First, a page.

Earl shivered as the dead man on the stump looked at him out of vacant eyes. It was clear from the bullet wounds to their bodies that both men had been shot to death and that they had bled profusely from the wounds. Earl grimaced at the smell from the release of the victims' sphincter and bladder muscles. He also noted that the animal-skin loin cloths they were wearing had been twisted to expose their genitals and that the victims' ritual costumes also included elaborate ostrich-feather headdresses and beaded collars. There was a thick layer of yellow grease smeared on both bodies.

The lone tour member fled the scene just as other museum staff and security guards ran in. Janice, the clerk from the information desk, was the last to arrive. She elbowed her hefty two hundred fifty pounds through the crowd in front of the exhibit to get a first-hand look, then promptly shrieked and fainted. It took two security guards and a staff person to break her fall and to maneuver her hefty bulk through the crowd and into the ladies room, where they placed her on a sofa and called for first aid.

The Chief of Museum Security, Willis Brandt, was grim when he arrived. He found Earl at the front of the African village diorama, as far away from the bodies as possible.

"The last thing we need right now is all you people milling around in here!" Chief Brandt shouted at the crowd before directing the security guards to chase nosy staffers back to their posts.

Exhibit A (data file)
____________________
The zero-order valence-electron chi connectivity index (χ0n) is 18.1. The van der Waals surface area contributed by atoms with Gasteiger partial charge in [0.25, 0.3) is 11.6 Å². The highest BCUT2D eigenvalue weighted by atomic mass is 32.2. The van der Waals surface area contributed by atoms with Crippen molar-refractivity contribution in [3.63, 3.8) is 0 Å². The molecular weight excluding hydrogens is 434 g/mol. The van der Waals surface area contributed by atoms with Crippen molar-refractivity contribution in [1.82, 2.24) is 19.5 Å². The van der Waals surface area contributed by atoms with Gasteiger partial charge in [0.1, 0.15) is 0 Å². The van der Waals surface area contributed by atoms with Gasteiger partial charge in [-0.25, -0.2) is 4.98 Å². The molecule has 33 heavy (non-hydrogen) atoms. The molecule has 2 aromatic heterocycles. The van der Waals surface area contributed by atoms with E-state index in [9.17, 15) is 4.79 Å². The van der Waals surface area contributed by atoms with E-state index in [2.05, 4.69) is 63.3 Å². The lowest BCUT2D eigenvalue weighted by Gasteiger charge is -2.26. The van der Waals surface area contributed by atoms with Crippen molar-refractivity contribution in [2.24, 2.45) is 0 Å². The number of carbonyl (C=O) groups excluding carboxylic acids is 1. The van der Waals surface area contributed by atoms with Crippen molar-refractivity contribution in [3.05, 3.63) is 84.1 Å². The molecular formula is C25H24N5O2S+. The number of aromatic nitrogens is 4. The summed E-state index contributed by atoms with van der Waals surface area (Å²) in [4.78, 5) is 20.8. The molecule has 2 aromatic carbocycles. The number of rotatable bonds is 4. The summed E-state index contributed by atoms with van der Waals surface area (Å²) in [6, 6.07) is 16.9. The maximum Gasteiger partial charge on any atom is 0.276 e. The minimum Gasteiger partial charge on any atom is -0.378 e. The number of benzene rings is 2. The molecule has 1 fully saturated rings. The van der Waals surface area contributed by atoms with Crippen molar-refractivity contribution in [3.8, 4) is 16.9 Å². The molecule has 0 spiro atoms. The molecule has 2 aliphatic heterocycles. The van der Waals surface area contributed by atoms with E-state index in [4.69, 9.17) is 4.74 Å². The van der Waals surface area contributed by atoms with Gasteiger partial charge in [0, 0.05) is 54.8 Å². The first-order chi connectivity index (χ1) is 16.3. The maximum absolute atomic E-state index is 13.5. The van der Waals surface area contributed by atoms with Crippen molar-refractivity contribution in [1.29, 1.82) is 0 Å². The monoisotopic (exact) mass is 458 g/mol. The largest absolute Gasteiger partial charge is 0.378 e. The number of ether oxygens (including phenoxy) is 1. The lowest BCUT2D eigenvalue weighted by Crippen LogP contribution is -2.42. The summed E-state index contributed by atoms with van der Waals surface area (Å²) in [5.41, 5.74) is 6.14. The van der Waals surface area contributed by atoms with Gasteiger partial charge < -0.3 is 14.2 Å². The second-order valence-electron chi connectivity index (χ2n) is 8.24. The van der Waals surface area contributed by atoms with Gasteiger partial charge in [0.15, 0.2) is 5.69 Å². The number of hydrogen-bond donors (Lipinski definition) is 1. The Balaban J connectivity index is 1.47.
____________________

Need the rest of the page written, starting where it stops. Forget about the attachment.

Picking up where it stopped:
"The director hasn't arrived yet, so I called Colonel Kendricks," Brandt told Earl Simms. "Speak of the devil," he said as he turned to find the Smithsonian's Director of Security, Wallace Kendricks, striding purposefully in his direction.

"What the Sam Hill's going on, Brandt?"

"We have a double murder on our hands, sir."
Kendricks stopped in mid-stride as he absorbed the news.

"Tell me you're lying, Brandt."

"I wish I could, but the bodies are right over there. See for yourself."

Reluctant to leave the site of so much excitement, staff members ignored Chief Brandt's directive and gingerly stepped aside to make a path for Colonel Kendricks to the front of the murder scene. He simply stood and glared at the two bodies. Chief Brandt looked sheepishly toward his boss anticipating the worst, but Kendricks said nothing.
His silence was as ominous as the warning looks that passed among the security guards at the scene.
He finally spoke.

"Any idea when this happened, Brandt?"

"The first I knew about it was when Simms rang me about twenty minutes ago. I got up here as fast as I could. Simms got here sooner, but he doesn't know any more than I do."

"What happened in there, Simms?" Kendricks asked.

"Somebody killed those two men and left their bodies in the diorama, sir, with their privates exposed like that."

"That's obvious, Simms. You got any idea how long they've been dead?"

"When I went back there to look, I saw their blood was all congealed, with this yellow liquid floating around it; but I don't know how long they been dead."

"Are their bodies still warm?"

"Jesus, I didn't touch them, Colonel Kendricks."

"Give me a break, Simms," Kendricks said as he stepped inside the exhibit. "What the hell were you messing around in here for if you weren't going to find out how cold they are?" Kendricks walked over to the bodies and touched each dead man on the cheek. He also checked the pulse on the carotid artery, confirming what everyone else knew from just looking at the bodies . . . stone cold dead.